Tuesday, June 8, 2010

altruism

The Community Action Corp (CAC) was a student organization at the University of Buffalo in the early 1970s. It had evolved because the university had been the center of student activism in 1970 which had created a clear rift between the school and the community. Most schools after the May 4, 1970 Kent State shootings had become sites of student protests, but UB (as it was called for short) had been especially strident.

In an attempt to bridge the gap, several altruistic students created the CAC. I remember the student newspaper referring to the head of the CAC as someone who was too altruistic to be believed. He seemed genuine enough to me, but I only knew him superficially. I got involved in the CAC as a basketball coach for 10-12 year old kids in the community. Someone I knew from a camp where I'd been employed recruited me for the job and it was a delight.

Every Sunday morning from October until April, I coached my squad at either 8 a.m. or 930 depending on the schedule. In early October there was a "draft". Fliers had gone out to Buffalonians and to the elementary schools announcing that the CAC basketball league was about to begin. One Sunday morning in October, hundreds of kids came to the big university gym (big to them, the place was actually tiny by college gym standards) had a number tagged to their tee shirt and bounced basketballs in something akin to drills as we coaches decided who we would take. Then there was a draft where the coaches picked the players. Every kid got on a team. And every kid that showed up had to play every week in an intricate system of 8 time periods per game.

The kids loved it. The coaches loved it. The parents sat in the bleachers and thanked us, the "coaches" for giving up our Sunday morning for their kids. We had, the CAC, helped bring the community closer to the students. We weren't all, apparently, snooty privileged anti establishment miscreants.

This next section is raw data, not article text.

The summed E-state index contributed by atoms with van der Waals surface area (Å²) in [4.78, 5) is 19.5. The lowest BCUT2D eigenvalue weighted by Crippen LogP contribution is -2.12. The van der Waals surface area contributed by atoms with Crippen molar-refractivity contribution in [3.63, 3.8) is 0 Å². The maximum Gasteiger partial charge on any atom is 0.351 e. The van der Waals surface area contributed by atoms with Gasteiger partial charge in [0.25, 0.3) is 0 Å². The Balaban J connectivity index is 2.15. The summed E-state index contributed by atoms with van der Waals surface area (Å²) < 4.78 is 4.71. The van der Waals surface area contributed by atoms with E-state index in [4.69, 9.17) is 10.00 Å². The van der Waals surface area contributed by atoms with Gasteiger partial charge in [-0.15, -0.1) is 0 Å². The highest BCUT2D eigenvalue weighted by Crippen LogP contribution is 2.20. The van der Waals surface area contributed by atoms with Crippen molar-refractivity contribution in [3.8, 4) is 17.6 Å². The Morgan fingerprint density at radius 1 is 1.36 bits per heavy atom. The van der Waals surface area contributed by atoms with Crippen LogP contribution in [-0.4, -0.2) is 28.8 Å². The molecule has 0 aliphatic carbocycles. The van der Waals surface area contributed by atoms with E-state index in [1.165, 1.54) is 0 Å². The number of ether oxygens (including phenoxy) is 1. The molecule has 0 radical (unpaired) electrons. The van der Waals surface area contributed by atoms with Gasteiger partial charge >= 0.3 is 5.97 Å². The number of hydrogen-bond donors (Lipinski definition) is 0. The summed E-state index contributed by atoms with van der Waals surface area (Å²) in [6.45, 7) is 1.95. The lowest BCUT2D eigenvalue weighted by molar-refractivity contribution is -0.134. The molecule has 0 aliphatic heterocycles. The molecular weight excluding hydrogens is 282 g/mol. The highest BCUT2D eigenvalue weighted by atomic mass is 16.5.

Were those of us who participated in CAC altruists?

Altruism is a word that is often contrasted with selfishness. I often wondered though if the words were not different at all. Isn't an altruist someone who enjoys doing something for someone else, and if so, isn't the enjoyment the self derives from that activity the reason for the behavior, and consequently then isn't it just a more attractive form of selfishness.

I liked coaching those kids on Sunday mornings. My roommates and occasional Saturday night sleeping partners would often shake their heads when I bolted up at 7 on a Sunday morning to get to the gym. But I liked it.

By the way, my team, The Braves, won the championship in one of the three years I was coaching. We won in a sudden death overtime game--a peculiar rule implemented because the woman's volleyball team was about to come in and take over the gym. I'd brought a cigar to the game and ala Auerbach who used to light up a stogie when a game was won, I lit up after we won the game. I can still see two of the parents pointing at me and laughing.

One guy whose son was the star came up to me at the end of that championship run and thanked me for giving up the time for his kid. Fact is, I loved it.That's why we do things. For love.

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